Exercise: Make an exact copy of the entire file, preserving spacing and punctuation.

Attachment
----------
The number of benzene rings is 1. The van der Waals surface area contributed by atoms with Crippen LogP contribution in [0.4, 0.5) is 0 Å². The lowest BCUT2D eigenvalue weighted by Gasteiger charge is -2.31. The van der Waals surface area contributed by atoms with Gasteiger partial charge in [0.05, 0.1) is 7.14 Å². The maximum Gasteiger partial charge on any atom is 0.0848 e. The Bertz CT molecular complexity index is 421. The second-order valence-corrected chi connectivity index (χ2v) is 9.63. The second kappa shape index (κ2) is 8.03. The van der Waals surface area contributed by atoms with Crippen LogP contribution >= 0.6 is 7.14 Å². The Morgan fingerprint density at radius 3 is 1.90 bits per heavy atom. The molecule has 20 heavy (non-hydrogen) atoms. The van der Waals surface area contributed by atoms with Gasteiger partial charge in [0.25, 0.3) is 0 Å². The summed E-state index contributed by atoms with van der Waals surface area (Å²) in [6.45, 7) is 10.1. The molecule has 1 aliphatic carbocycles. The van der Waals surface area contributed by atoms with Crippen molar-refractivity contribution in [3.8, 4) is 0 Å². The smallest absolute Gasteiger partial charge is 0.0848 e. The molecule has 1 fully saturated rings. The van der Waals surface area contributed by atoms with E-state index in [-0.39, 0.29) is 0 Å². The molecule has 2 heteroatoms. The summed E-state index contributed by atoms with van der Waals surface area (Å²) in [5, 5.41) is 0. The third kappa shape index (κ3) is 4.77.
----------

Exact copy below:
The number of benzene rings is 1. The van der Waals surface area contributed by atoms with Crippen LogP contribution in [0.4, 0.5) is 0 Å². The lowest BCUT2D eigenvalue weighted by Gasteiger charge is -2.31. The van der Waals surface area contributed by atoms with Gasteiger partial charge in [0.05, 0.1) is 7.14 Å². The maximum Gasteiger partial charge on any atom is 0.0848 e. The Bertz CT molecular complexity index is 421. The second-order valence-corrected chi connectivity index (χ2v) is 9.63. The second kappa shape index (κ2) is 8.03. The van der Waals surface area contributed by atoms with Crippen LogP contribution >= 0.6 is 7.14 Å². The Morgan fingerprint density at radius 3 is 1.90 bits per heavy atom. The molecule has 20 heavy (non-hydrogen) atoms. The van der Waals surface area contributed by atoms with Gasteiger partial charge in [0.25, 0.3) is 0 Å². The summed E-state index contributed by atoms with van der Waals surface area (Å²) in [6.45, 7) is 10.1. The molecule has 1 aliphatic carbocycles. The van der Waals surface area contributed by atoms with Crippen molar-refractivity contribution in [3.8, 4) is 0 Å². The smallest absolute Gasteiger partial charge is 0.0848 e. The molecule has 1 fully saturated rings. The van der Waals surface area contributed by atoms with E-state index in [-0.39, 0.29) is 0 Å². The molecule has 2 heteroatoms. The summed E-state index contributed by atoms with van der Waals surface area (Å²) in [5, 5.41) is 0. The third kappa shape index (κ3) is 4.77.